April 9, 2019
October 23, 2017
As most of you know, my pilgrimage is focused on sacred sites. I found many sites on the islands during the cruise. My first stop in Australia is Uluru (formerly Ayers rock ). The Anangu people have lived and worship around this rock for over 50 thousand years. In the 1600s the first Europeans accidentally "discovered" the continent.
Uluru pushes out of the red earth in the Northern Territory, at the center of the country. Equally sacred Kata Tjuta stands about 30 km away. The Anangu, like most indigenous people, held the land, the natural resources, and all of creation with great respect. Uluru is big, bold, unchanging, and has power. It sits on a gravitational grid that gives it energy from the earth. People can feel the vibration and the power. The rock became an important site for sacred ceremonies and events.
As Europeans began to inhabit and take control of the aboriginal land Uluru (and most sacred sites) went from being a holy place to being a tourist attraction. The Anangu people compare the experience to allowing tourists to climb over the altar in a Catholic Cathedral or run wild through a Mosque.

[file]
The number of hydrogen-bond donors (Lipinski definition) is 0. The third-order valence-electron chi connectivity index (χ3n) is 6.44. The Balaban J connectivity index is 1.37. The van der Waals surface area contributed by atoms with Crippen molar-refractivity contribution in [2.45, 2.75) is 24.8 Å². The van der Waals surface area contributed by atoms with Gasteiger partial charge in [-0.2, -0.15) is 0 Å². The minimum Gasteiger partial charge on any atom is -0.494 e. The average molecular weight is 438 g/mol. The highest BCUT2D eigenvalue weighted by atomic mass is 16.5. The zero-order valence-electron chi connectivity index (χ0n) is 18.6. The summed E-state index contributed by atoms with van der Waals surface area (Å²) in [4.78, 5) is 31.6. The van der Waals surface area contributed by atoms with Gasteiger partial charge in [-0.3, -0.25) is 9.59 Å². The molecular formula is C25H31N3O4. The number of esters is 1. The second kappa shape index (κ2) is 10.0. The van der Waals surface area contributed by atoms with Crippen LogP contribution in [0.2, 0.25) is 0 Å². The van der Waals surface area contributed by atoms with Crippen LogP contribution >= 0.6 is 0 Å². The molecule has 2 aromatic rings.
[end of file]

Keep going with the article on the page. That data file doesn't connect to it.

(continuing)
Today this place feels like an odd combination of sacred and sight-seeing. The land is now a national park and controlled by the government and the Anangu. There are areas used for sacred ceremonies that are off limits to tourists. There are sacred stories about the place that are not shared outside the tribe. Traditional art, crafts, music, and language are practiced and taught to new generations. There is a restored respect for the place and the people.
At the same time there is a big resort 20km from Uluru. There are tour companies, dinner options, entertainment options so you could spend a week here and never see the rock. I went to a dinner last night called Sounds of Silence. We ate crocodile, kangaroo and quandong and watched the sunset. Then an astronomer introduced us to the southern night sky. There was not a single moment of silence. There was not a single mention of the rock's spiritual significance. The resort is the only option for housing and meals. The nearest hotel is 5 hours away.
I have more time here to work on resolving my inner turmoil. For now I try to be aware and open to the whole experience. Until later...palya (Pitjantjatjara word for hello, goodbye, thank you, welcome)